Rickshaw gets upgrade with hemp sidecar
Filipino and South Korean scientists launched a project on 1 July for the development of a tricycle with sidecars made mostly of abaca fibre composites.
The lower density saves on nearly half the energy consumed by conventional tricycles made of GI sheets and metal, says DOST-ITDI lead researcher Marissa Paglicawan. The abaca composite also absorbs impact much better than metals, adds KIMS director Byung-Sun Kim. "Right now most interior of more than 80% of cars worldwide are made of natural fibre composites." Mercedes-Benz uses abaca fibre-reinforced polypropylene composites in automobile body parts and Daimler Chrysler uses abaca composites to insulate the floors of passenger cars,
Motorised and pedal-powered tricycles are a common means of public transportation in the Philippines. They are similar to the three-wheeled taxis in Thailand called tuk-tuks and the auto rickshaws of India. The more ubiquitous motorised trike is powered by a motorcycle affixed with a sidecar designed to carry about two to three passengers. It is common, however, to see tricycles overloaded with as many people and goods as it can carry.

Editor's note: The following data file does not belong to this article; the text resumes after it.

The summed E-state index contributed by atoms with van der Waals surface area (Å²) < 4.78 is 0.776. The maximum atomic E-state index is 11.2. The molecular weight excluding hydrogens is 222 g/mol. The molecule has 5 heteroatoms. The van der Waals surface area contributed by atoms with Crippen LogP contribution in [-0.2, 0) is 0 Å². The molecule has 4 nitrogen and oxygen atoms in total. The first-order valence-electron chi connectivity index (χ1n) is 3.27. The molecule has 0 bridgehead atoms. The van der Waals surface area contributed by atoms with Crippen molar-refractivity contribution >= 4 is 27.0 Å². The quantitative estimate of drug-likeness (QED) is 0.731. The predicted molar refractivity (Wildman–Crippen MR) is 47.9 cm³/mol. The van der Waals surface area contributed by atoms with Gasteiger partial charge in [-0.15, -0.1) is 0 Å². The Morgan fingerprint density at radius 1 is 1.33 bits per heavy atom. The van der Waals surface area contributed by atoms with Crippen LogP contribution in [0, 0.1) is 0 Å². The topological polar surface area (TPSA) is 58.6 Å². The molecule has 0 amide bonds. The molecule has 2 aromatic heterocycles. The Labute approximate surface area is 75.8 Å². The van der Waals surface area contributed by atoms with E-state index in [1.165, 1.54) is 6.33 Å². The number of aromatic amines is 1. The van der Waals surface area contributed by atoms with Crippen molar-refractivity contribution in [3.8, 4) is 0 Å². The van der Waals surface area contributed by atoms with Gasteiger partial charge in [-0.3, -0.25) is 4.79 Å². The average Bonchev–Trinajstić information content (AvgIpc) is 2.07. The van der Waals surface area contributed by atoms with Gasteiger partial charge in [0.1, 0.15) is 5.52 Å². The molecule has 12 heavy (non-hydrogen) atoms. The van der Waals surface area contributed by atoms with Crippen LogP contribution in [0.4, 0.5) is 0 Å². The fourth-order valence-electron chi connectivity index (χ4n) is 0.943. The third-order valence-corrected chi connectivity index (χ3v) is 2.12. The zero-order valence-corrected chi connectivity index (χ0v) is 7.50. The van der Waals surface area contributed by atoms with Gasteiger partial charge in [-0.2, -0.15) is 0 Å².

Room for improvement
In addition, Karl Vergel, head of the transport and environment group of the University of the Philippines National Center for Transportation Studies (NCTS), raises safety concerns. "Its strength needs to be tested," Vergel says, although he notes, "the problem is, even conventional tricycles have not been tested for safety ever".
The safety standards, says his NCTS colleague, Ernesto Abaya, are based on the "bicycle principle of go slow": "At a maximum of 30 kilometres per hour, the impact would not be so serious." Because of passenger safety issues, field testing of the abaca composite tricycle will start with the tricycle roof then the passenger part, says Blessie Basilia, chief of DOST-ITDI's materials science division.
View the sidecar upgrade and original article on SciDev.Net.